One-time Setup

To experiment with Amazon S3 and .NET, you will need:

  1. An AWS account, and an understanding of what is included in the AWS Free Tier.
  2. Microsoft Visual Studio 2022. If you're using an older version of Visual Studio you won't be able to use .NET 6.
  3. AWS Toolkit for Visual Studio. Configure the toolkit to access your AWS account and create an IAM user.

Part 1: Access S3 from the AWS Console

Step 1: Create a Bucket

In this step, you'll create a bucket that you can use for experimenting with S3.

  1. In a browser, go to the AWS management console and sign in. At top right, select the region you want to work in. We're using N. California.
  2. Navigate to the S3 area. You can enter s3 in the search box.
  3. Select Buckets from the left panel. Then click Create bucket.
  4. Under General configuration - Bucket name, enter a bucket name such as hello-cloud-s3.
  5. Uncheck the Block all public access checkbox and check the Turning off block all public access might result in this bucket and the objects becoming public checkbox. You should always be very careful about Internet exposure of your data, which is why the default is to block all public access. We're allowing it here because 1) we want to demonstrate Internet access to S3, and 2) because we're not working with real data.
  6. Click the Create bucket button at bottom. 1-01-aws-create-bucket.png If you receive a Bucket with the same name already exists error, use a different name and try again. We're using the name hello-cloud-s3, but you can use any name you prefer. Remember to use your bucket name in the following steps whenever you see hello-cloud-s3 mentioned.
  7. The bucket is created, and you should see it listed in the bucket list along with a confirmation message at top. Although we disabled block public access protection in the previous step, the bucket and its objects are not public. 1-01-aws-create-bucket-done.png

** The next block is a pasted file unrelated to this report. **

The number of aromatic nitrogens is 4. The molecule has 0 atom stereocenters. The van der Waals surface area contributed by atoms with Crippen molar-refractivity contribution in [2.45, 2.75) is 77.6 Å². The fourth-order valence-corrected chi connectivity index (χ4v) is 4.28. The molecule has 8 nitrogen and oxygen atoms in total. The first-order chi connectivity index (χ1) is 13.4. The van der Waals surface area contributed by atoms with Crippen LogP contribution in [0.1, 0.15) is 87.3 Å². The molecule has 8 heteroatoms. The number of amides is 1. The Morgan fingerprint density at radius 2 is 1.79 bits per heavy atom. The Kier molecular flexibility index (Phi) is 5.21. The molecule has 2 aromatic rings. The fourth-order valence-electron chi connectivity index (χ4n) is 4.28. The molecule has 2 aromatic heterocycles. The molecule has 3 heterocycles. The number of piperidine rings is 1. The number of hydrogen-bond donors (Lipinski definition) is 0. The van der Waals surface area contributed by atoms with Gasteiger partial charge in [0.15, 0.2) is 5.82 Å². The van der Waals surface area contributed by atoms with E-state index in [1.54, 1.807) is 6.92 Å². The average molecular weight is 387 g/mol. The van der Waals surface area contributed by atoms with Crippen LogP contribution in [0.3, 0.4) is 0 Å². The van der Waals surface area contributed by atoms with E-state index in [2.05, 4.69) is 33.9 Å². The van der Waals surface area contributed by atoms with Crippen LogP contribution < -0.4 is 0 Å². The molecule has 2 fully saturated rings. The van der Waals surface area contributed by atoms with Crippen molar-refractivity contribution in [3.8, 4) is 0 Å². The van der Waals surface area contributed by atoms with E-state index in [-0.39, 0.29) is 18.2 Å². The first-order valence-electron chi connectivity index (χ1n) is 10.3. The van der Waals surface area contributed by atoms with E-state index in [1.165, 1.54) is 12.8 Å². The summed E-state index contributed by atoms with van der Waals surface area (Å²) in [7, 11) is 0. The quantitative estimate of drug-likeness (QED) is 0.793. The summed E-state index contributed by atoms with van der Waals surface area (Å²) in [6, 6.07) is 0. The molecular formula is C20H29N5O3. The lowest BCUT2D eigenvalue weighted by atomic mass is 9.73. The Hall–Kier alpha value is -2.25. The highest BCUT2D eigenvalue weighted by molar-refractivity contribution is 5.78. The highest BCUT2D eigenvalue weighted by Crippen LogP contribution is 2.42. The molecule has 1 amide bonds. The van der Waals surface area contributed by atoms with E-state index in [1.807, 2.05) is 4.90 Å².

Step 2: Upload Some Files

  1. On your local computer, find or create some dummy files you are comfortable uploading to S3 (nothing sensitive), such as text files or images. Click the hello-cloud-s3 link (or the bucket name you used) to view the bucket. You see no objects listed, because the new bucket is empty. 1-02-aws-view-objects-empty.png
  2. Click the Upload button.
  3. Click the Add files button. A file selection dialog opens for your local file system.
  4. Select the files you designated for upload in #1 earlier. We're using two pictures from a Hawaiian vacation and a text file.
  5. Click Upload to upload the files.
  6. You'll get a confirmation page. Click Close.
  7. Your uploaded files now appear as objects in S3. 1-02-aws-view-objects-after-upload.png

Step 3: View and Download Object

  1. Click the object name link of one of the files you uploaded. This takes you to a page with detail about the object.
  2. On the Properties tab, note that your object has a lot of metadata, including an owner, a region, a modification date, a size, a type, a key (name), an object URL, an Amazon Resource Name (ARN), and more. On the Permissions tab are permissions controlling who can do what with this object. Only you have access to the object at present. The Versioning tab can track multiple versions of your object, if you enable the optional versioning feature.
  3. Click the Open button at top. Your object opens in another browser tab.
  4. Back in the AWS console, click the Download button at top. The object is downloaded. 1-03-aws-view-object-download.png

Step 4: Make Object Public and Access From a Browser

Now we'll make one of our objects public and see how it can be accessed from a browser, independent of the AWS console.

  1. Note the Object URL value in the top panel under Object overview, and copy it to the clipboard by clicking the copy icon.